Obama on Gridlock and the Courts

October 21st, 2014

In Jeff Toobin’s interview with President Obama, we gained further insight into how the President views the relationship between gridlock and executive power.

Obama has stopped pretending that he has much respect for Congress. He had minimal tolerance for legislative horse-trading even when he was a legislator. Now, after six years of implacable Republican opposition to everything he has proposed, he sounds fed up.

“Because Congress is not working the way it’s supposed to, there’s both pressure on administrative agencies and pressure on the courts to sort through, interpret, and validate or not validate decisions that in a better-functioning democracy would be clearer and less ambiguous,” Obama said.

This explanation is keeping with the President’s view that gridlock provides a justification, or “safety valve” to use the Solicitor General’s explanation during Noel Canning, to engage in more robust executive power. See my article Gridlock and Executive Power for more details.

Yet, the President’s theory departs from reality, because he firmly believes that Congress voting “no” on something is not taking action.

He pointed out that the failure of Congress to pass legislation on climate change and immigration left his Administration with little guidance on how to proceed on those issues. When there is gridlock in Congress, “the executive branch has to make a whole series of decisions,” Obama said. “That, in turn, puts more burden on the Court to interpret whether the executive actions are within the authority of the President and whether they’re interpreting statutes properly. All of which I think further politicizes the courts.”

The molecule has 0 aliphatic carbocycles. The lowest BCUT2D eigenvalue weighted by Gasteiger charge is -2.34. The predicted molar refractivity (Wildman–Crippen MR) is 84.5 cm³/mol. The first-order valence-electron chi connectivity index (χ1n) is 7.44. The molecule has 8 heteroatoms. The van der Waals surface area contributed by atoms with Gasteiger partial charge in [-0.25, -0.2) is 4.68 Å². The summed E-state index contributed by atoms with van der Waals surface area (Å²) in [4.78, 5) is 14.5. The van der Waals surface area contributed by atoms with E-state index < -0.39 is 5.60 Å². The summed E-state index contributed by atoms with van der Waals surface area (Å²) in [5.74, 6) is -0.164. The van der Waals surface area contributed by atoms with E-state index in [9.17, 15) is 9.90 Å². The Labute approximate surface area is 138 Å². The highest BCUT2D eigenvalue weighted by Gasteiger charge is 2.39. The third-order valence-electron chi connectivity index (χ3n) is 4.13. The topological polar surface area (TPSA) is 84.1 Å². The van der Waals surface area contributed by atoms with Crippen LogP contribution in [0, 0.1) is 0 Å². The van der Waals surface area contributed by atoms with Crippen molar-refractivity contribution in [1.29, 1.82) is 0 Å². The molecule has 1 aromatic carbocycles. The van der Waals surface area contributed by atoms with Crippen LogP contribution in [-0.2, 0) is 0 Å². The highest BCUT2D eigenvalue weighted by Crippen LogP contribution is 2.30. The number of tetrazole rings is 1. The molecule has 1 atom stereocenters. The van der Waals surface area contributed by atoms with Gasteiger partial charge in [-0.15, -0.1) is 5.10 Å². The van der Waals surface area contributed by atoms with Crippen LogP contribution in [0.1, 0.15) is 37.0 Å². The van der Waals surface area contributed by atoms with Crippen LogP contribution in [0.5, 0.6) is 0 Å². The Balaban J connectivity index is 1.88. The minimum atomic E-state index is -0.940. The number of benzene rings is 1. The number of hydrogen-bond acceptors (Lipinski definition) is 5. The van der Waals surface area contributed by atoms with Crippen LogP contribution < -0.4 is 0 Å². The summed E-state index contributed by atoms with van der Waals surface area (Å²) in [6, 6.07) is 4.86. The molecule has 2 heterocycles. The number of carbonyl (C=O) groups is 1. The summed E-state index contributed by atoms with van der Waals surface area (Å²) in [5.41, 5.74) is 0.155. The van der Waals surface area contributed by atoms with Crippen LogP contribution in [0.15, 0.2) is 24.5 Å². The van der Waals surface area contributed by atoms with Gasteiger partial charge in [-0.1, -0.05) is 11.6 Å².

Congress voted no on the President’s immigration policy (albeit by one vote in the Senate). That is not a failure to provide guidance. They provided guidance. They said no. At which point the President can try something else. Instead, he worked around Congress with DACA, and whatever we will get after the election.

As to his argument that his executive actions politicizes the Courts, I think he needs to take stock of the fact that virtually every SCOTUS decision against him in this realm has been a 9-0 reversal, most recently Noel Canning. This is one of the rare areas where the President has united people who usually disagree–the 9 Justices of the Court!